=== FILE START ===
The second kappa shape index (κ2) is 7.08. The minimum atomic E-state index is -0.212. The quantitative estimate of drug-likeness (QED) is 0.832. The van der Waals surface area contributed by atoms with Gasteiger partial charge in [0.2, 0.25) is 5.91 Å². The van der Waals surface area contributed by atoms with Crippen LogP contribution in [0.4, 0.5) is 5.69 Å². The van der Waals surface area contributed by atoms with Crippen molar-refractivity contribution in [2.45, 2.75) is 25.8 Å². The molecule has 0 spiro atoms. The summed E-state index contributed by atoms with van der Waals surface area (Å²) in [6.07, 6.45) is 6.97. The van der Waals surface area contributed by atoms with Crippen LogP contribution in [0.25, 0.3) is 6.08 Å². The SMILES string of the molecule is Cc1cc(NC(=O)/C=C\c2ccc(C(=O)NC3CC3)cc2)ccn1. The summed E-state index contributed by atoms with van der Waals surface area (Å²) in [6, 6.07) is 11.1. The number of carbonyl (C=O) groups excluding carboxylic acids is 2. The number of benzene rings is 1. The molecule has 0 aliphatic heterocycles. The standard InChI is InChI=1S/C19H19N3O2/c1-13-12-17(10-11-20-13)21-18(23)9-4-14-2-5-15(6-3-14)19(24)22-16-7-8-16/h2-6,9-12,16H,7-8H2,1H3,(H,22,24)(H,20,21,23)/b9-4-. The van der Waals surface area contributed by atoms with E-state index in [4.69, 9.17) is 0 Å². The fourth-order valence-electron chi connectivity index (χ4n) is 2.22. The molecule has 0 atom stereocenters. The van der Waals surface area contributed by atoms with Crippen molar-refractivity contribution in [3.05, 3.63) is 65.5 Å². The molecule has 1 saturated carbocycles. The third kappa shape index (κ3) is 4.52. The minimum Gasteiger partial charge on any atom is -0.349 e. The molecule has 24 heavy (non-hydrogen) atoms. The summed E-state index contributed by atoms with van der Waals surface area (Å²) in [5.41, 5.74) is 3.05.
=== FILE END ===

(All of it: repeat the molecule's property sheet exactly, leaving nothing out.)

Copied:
The second kappa shape index (κ2) is 7.08. The minimum atomic E-state index is -0.212. The quantitative estimate of drug-likeness (QED) is 0.832. The van der Waals surface area contributed by atoms with Gasteiger partial charge in [0.2, 0.25) is 5.91 Å². The van der Waals surface area contributed by atoms with Crippen LogP contribution in [0.4, 0.5) is 5.69 Å². The van der Waals surface area contributed by atoms with Crippen molar-refractivity contribution in [2.45, 2.75) is 25.8 Å². The molecule has 0 spiro atoms. The summed E-state index contributed by atoms with van der Waals surface area (Å²) in [6.07, 6.45) is 6.97. The van der Waals surface area contributed by atoms with Crippen LogP contribution in [0.25, 0.3) is 6.08 Å². The SMILES string of the molecule is Cc1cc(NC(=O)/C=C\c2ccc(C(=O)NC3CC3)cc2)ccn1. The summed E-state index contributed by atoms with van der Waals surface area (Å²) in [6, 6.07) is 11.1. The number of carbonyl (C=O) groups excluding carboxylic acids is 2. The number of benzene rings is 1. The molecule has 0 aliphatic heterocycles. The standard InChI is InChI=1S/C19H19N3O2/c1-13-12-17(10-11-20-13)21-18(23)9-4-14-2-5-15(6-3-14)19(24)22-16-7-8-16/h2-6,9-12,16H,7-8H2,1H3,(H,22,24)(H,20,21,23)/b9-4-. The van der Waals surface area contributed by atoms with E-state index in [4.69, 9.17) is 0 Å². The fourth-order valence-electron chi connectivity index (χ4n) is 2.22. The molecule has 0 atom stereocenters. The van der Waals surface area contributed by atoms with Crippen molar-refractivity contribution in [3.05, 3.63) is 65.5 Å². The molecule has 1 saturated carbocycles. The third kappa shape index (κ3) is 4.52. The minimum Gasteiger partial charge on any atom is -0.349 e. The molecule has 24 heavy (non-hydrogen) atoms. The summed E-state index contributed by atoms with van der Waals surface area (Å²) in [5.41, 5.74) is 3.05.